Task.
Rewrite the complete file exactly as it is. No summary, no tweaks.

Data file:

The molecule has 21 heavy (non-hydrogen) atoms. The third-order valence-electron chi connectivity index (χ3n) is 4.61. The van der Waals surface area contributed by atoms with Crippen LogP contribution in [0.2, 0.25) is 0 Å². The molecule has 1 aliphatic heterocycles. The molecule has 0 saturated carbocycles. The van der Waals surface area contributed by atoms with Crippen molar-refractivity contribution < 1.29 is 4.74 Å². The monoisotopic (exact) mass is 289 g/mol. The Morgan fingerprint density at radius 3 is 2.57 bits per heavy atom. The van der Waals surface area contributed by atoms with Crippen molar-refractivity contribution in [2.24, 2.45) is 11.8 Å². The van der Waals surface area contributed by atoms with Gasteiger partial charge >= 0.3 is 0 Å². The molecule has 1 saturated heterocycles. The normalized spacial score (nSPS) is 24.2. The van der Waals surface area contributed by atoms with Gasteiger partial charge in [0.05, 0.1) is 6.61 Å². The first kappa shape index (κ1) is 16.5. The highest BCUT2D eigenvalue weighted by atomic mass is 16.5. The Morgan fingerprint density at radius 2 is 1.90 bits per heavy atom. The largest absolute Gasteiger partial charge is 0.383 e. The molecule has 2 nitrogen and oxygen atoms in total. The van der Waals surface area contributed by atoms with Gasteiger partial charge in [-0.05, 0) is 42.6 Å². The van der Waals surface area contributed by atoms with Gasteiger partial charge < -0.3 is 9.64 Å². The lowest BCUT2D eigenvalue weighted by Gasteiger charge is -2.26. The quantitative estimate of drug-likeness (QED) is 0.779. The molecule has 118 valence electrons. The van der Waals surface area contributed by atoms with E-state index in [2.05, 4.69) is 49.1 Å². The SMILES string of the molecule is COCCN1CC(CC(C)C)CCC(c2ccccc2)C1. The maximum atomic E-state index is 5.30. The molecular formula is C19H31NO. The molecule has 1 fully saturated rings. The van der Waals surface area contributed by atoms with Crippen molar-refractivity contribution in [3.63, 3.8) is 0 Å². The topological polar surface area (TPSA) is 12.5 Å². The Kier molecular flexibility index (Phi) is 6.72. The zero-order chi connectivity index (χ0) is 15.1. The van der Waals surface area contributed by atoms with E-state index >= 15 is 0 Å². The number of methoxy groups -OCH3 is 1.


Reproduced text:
The molecule has 21 heavy (non-hydrogen) atoms. The third-order valence-electron chi connectivity index (χ3n) is 4.61. The van der Waals surface area contributed by atoms with Crippen LogP contribution in [0.2, 0.25) is 0 Å². The molecule has 1 aliphatic heterocycles. The molecule has 0 saturated carbocycles. The van der Waals surface area contributed by atoms with Crippen molar-refractivity contribution < 1.29 is 4.74 Å². The monoisotopic (exact) mass is 289 g/mol. The Morgan fingerprint density at radius 3 is 2.57 bits per heavy atom. The van der Waals surface area contributed by atoms with Crippen molar-refractivity contribution in [2.24, 2.45) is 11.8 Å². The van der Waals surface area contributed by atoms with Gasteiger partial charge >= 0.3 is 0 Å². The molecule has 1 saturated heterocycles. The normalized spacial score (nSPS) is 24.2. The van der Waals surface area contributed by atoms with Gasteiger partial charge in [0.05, 0.1) is 6.61 Å². The first kappa shape index (κ1) is 16.5. The highest BCUT2D eigenvalue weighted by atomic mass is 16.5. The Morgan fingerprint density at radius 2 is 1.90 bits per heavy atom. The largest absolute Gasteiger partial charge is 0.383 e. The molecule has 2 nitrogen and oxygen atoms in total. The van der Waals surface area contributed by atoms with Gasteiger partial charge in [-0.05, 0) is 42.6 Å². The van der Waals surface area contributed by atoms with Gasteiger partial charge < -0.3 is 9.64 Å². The lowest BCUT2D eigenvalue weighted by Gasteiger charge is -2.26. The quantitative estimate of drug-likeness (QED) is 0.779. The molecule has 118 valence electrons. The van der Waals surface area contributed by atoms with E-state index in [2.05, 4.69) is 49.1 Å². The SMILES string of the molecule is COCCN1CC(CC(C)C)CCC(c2ccccc2)C1. The maximum atomic E-state index is 5.30. The molecular formula is C19H31NO. The molecule has 1 fully saturated rings. The van der Waals surface area contributed by atoms with Crippen molar-refractivity contribution in [3.63, 3.8) is 0 Å². The topological polar surface area (TPSA) is 12.5 Å². The Kier molecular flexibility index (Phi) is 6.72. The zero-order chi connectivity index (χ0) is 15.1. The van der Waals surface area contributed by atoms with E-state index >= 15 is 0 Å². The number of methoxy groups -OCH3 is 1.